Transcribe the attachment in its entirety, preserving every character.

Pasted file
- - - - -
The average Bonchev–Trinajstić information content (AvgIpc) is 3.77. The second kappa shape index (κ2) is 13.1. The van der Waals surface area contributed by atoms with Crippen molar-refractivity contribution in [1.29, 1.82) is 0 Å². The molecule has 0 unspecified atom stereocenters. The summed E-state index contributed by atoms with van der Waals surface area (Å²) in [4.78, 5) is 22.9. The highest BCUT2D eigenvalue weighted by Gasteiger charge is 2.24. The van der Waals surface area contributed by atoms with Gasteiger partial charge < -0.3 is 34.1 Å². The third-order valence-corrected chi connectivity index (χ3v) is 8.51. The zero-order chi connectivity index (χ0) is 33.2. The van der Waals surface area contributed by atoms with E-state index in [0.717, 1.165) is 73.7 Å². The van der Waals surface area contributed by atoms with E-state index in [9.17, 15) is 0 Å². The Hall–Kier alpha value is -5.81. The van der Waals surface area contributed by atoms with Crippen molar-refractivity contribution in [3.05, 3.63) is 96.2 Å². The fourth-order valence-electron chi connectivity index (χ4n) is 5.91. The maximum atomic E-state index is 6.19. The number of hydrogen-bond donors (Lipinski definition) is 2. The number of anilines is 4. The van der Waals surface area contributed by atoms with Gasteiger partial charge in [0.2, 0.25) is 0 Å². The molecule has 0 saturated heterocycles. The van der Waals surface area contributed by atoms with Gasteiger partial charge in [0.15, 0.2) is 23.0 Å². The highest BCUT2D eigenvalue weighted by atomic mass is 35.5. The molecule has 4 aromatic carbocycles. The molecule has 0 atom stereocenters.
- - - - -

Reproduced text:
The average Bonchev–Trinajstić information content (AvgIpc) is 3.77. The second kappa shape index (κ2) is 13.1. The van der Waals surface area contributed by atoms with Crippen molar-refractivity contribution in [1.29, 1.82) is 0 Å². The molecule has 0 unspecified atom stereocenters. The summed E-state index contributed by atoms with van der Waals surface area (Å²) in [4.78, 5) is 22.9. The highest BCUT2D eigenvalue weighted by Gasteiger charge is 2.24. The van der Waals surface area contributed by atoms with Gasteiger partial charge < -0.3 is 34.1 Å². The third-order valence-corrected chi connectivity index (χ3v) is 8.51. The zero-order chi connectivity index (χ0) is 33.2. The van der Waals surface area contributed by atoms with E-state index in [0.717, 1.165) is 73.7 Å². The van der Waals surface area contributed by atoms with E-state index in [9.17, 15) is 0 Å². The Hall–Kier alpha value is -5.81. The van der Waals surface area contributed by atoms with Crippen molar-refractivity contribution in [3.05, 3.63) is 96.2 Å². The fourth-order valence-electron chi connectivity index (χ4n) is 5.91. The maximum atomic E-state index is 6.19. The number of hydrogen-bond donors (Lipinski definition) is 2. The number of anilines is 4. The van der Waals surface area contributed by atoms with Gasteiger partial charge in [0.2, 0.25) is 0 Å². The molecule has 0 saturated heterocycles. The van der Waals surface area contributed by atoms with Gasteiger partial charge in [0.15, 0.2) is 23.0 Å². The highest BCUT2D eigenvalue weighted by atomic mass is 35.5. The molecule has 4 aromatic carbocycles. The molecule has 0 atom stereocenters.